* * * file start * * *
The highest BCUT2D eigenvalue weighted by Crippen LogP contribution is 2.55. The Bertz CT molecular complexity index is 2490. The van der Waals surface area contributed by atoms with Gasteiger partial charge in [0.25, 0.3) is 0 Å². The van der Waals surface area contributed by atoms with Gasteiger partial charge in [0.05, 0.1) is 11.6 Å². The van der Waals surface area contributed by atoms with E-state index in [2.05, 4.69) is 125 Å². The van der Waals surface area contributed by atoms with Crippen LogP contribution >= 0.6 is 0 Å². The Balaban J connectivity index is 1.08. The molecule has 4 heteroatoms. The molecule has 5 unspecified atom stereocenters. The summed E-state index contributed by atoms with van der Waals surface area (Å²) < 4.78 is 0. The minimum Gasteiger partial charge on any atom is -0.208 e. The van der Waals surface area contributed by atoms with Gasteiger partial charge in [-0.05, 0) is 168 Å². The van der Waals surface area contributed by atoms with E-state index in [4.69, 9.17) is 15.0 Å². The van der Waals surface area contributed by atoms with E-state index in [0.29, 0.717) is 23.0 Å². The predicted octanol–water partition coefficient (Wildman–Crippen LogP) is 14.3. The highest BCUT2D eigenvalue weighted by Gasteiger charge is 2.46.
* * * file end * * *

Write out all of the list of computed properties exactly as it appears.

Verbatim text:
The highest BCUT2D eigenvalue weighted by Crippen LogP contribution is 2.55. The Bertz CT molecular complexity index is 2490. The van der Waals surface area contributed by atoms with Gasteiger partial charge in [0.25, 0.3) is 0 Å². The van der Waals surface area contributed by atoms with Gasteiger partial charge in [0.05, 0.1) is 11.6 Å². The van der Waals surface area contributed by atoms with E-state index in [2.05, 4.69) is 125 Å². The van der Waals surface area contributed by atoms with Crippen LogP contribution >= 0.6 is 0 Å². The Balaban J connectivity index is 1.08. The molecule has 4 heteroatoms. The molecule has 5 unspecified atom stereocenters. The summed E-state index contributed by atoms with van der Waals surface area (Å²) < 4.78 is 0. The minimum Gasteiger partial charge on any atom is -0.208 e. The van der Waals surface area contributed by atoms with Gasteiger partial charge in [-0.05, 0) is 168 Å². The van der Waals surface area contributed by atoms with E-state index in [4.69, 9.17) is 15.0 Å². The van der Waals surface area contributed by atoms with E-state index in [0.29, 0.717) is 23.0 Å². The predicted octanol–water partition coefficient (Wildman–Crippen LogP) is 14.3. The highest BCUT2D eigenvalue weighted by Gasteiger charge is 2.46.